In our research, DED is used as a disease model of ocular surface inflammation. Occular surface samples from patients with DED and from BALB/c mice with induced DED have been established to study the pathogenesis of DED and signaling pathways in which sPLA2 serves as an inflammatory mediator. BALB/c strain mice have a functional PLA2G2A gene, and DED was induced via scopolamine injection with air ventilation. Phenol-red thread test, PAS-HE staining, and CN fluorescence staining confirmed the presence of an inflammatory reaction. Each procedure demonstrated typical characteristics of DED including a significant reduction in tear production, lower density of goblet cells, and heavier CN staining with a typically punctuated pattern. Collective results from our lab have shown: (1) tears of DED patients have an increased sPLA2-IIa expression and enzymatic activity along with the increase of various inflammatory cytokines compared to that of normal tears; (2) the increased sPLA2-IIa activity in DED tears of inflamed ocular surface results from the upregulation of the PLA2G2A gene in the CNJ epithelia; (3) sPLA2-IIa is mainly expressed in the CNJ epithelia rather than the CN epithelia, which confirms the results from immunofluorescence staining of sPLA2-IIa. Tear cytokine quantification concluded a correlation between an increase in sPLA2 expression and an increase in inflammatory cytokines and chemokines, such as IL-1β, IL-6, IFN-γ and TNF-α. Further experimentations revealed that sPLA2-IIa significantly amplifies PGE2 production in CNJ organ cultures from either DE models or normal cells pretreated with proinflammatory cytokines TNF-α or IL-1β. This indicates the role of sPLA2-IIa in synergistically amplifying ocular surface inflammation with other cytokines, chemokines and inflammatory mediators. However, upon the addition of sPLA2-IIa specific inhibitors like S-3319, this amplification was reduced in a dose-dependent manner. All these results indicate that sPLA2-IIa plays a pivotal role as an inflammatory mediator when the ocular surface is compromised and may have the potential for becoming a good target for DED treatment [2,3,5].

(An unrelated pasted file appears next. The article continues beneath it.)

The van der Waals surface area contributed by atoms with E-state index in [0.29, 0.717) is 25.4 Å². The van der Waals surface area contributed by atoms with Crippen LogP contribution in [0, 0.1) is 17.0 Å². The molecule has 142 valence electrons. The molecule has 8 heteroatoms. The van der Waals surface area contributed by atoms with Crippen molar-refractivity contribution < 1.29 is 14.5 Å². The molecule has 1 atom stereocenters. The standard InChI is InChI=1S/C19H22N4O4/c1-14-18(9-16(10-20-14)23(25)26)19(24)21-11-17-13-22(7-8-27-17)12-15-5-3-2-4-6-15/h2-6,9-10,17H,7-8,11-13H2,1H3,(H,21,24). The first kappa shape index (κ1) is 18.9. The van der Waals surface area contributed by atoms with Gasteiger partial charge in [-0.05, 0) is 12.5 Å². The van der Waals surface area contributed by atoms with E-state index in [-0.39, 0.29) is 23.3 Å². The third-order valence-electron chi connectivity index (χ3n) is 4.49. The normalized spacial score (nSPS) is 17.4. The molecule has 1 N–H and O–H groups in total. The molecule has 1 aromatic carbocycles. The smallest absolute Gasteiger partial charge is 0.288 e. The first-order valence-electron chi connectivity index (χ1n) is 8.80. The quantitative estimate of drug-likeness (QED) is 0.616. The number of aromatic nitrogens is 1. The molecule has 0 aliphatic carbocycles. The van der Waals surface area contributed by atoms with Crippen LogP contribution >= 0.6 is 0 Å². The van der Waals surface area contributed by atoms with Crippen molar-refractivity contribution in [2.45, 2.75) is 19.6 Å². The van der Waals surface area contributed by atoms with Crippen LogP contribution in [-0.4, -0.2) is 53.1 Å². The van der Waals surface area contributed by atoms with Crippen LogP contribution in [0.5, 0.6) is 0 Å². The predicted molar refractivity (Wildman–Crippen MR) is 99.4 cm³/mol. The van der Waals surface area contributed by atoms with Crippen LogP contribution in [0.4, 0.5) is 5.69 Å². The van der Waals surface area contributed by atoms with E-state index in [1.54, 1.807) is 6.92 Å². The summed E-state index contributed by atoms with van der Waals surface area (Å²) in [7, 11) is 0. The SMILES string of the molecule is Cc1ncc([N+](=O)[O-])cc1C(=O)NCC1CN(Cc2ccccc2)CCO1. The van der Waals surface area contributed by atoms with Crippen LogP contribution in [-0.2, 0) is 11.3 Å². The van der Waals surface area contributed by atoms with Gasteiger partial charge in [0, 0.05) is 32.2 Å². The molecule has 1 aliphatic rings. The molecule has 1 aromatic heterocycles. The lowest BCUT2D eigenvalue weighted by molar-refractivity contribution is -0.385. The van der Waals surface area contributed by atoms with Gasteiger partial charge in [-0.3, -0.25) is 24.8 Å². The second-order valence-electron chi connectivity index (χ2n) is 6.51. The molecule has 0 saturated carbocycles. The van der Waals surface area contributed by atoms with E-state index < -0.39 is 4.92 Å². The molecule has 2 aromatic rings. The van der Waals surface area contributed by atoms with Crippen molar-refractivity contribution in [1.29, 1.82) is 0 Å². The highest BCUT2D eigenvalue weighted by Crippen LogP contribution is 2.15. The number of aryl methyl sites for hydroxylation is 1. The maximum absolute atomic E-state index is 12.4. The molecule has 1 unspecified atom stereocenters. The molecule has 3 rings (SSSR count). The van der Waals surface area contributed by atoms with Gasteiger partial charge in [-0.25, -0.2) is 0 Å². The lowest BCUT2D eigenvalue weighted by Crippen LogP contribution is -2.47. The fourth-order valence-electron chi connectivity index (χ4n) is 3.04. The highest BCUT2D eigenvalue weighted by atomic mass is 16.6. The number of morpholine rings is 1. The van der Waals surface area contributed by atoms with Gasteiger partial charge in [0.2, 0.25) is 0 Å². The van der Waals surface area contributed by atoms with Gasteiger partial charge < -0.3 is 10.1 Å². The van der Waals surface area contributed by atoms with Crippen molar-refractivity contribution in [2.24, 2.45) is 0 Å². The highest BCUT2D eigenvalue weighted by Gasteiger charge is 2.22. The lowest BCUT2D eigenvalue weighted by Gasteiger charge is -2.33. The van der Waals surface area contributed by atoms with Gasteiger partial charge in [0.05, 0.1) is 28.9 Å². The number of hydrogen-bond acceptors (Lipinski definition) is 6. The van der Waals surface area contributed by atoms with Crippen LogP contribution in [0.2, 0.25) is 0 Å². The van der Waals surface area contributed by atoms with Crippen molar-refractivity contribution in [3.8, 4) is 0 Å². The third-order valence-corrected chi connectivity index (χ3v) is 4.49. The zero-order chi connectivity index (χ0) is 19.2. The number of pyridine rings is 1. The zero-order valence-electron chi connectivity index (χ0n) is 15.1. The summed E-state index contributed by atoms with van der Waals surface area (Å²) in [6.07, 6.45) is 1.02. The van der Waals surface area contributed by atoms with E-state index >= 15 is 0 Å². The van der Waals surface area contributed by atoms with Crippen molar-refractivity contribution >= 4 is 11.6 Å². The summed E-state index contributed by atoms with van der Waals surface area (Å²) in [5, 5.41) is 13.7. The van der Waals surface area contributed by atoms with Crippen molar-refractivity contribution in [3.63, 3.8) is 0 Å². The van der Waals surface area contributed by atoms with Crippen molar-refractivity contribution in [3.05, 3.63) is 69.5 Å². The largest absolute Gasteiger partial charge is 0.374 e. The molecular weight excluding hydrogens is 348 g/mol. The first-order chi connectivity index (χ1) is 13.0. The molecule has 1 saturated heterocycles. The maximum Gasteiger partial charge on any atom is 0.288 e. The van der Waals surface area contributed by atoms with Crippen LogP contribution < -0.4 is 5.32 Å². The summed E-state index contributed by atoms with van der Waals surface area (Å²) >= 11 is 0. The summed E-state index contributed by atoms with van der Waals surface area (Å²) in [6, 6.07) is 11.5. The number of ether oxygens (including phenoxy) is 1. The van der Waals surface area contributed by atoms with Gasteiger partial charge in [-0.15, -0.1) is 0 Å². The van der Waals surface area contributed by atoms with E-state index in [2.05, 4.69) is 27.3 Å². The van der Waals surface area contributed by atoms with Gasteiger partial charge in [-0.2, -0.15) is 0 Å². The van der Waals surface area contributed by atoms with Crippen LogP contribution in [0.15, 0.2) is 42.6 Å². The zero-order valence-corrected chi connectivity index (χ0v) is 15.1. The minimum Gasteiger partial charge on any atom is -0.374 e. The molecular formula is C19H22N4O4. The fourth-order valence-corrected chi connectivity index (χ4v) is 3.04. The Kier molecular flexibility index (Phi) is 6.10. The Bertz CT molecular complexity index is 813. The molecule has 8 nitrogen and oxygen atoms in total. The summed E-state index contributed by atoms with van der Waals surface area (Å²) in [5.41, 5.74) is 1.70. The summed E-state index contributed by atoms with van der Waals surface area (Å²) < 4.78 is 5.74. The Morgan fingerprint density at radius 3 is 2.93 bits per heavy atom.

sPLA2-IIa has been found to be associated with a diverse number of inflammatory diseases including DED, that negatively impact people’s lives. Future studies of sPLA2-IIa and related inflammatory cytokines, chemokines and mediators will provide a better understanding in using them as noninvasive biomarkers to diagnose the manifestation and severity of DED. Confirming the role of sPLA2 in the ocular surface inflammation is important for improving our understanding of DED pathogenesis and inflammatory response mechanisms, including the amplification of ocular surface inflammation. In the future, sPLA2 may serve as a vital target for treatment of DED and possibly other related inflammatory diseases via specifically designed sPLA2 isoform inhibitors.
This work is supported by the Martin and Toni Sosnoff Foundation & Research to Prevent Blindness.

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Cite this article: Wei Y, Du Z, Chen D, Afreen J, Chen V, Asbell P (2013) The Role of the Secretory Group IIa Phospholipase A2 (sPLA2-IIa) in Ocular Surface Inflammation. JSM Ophthalmol 1: 1005.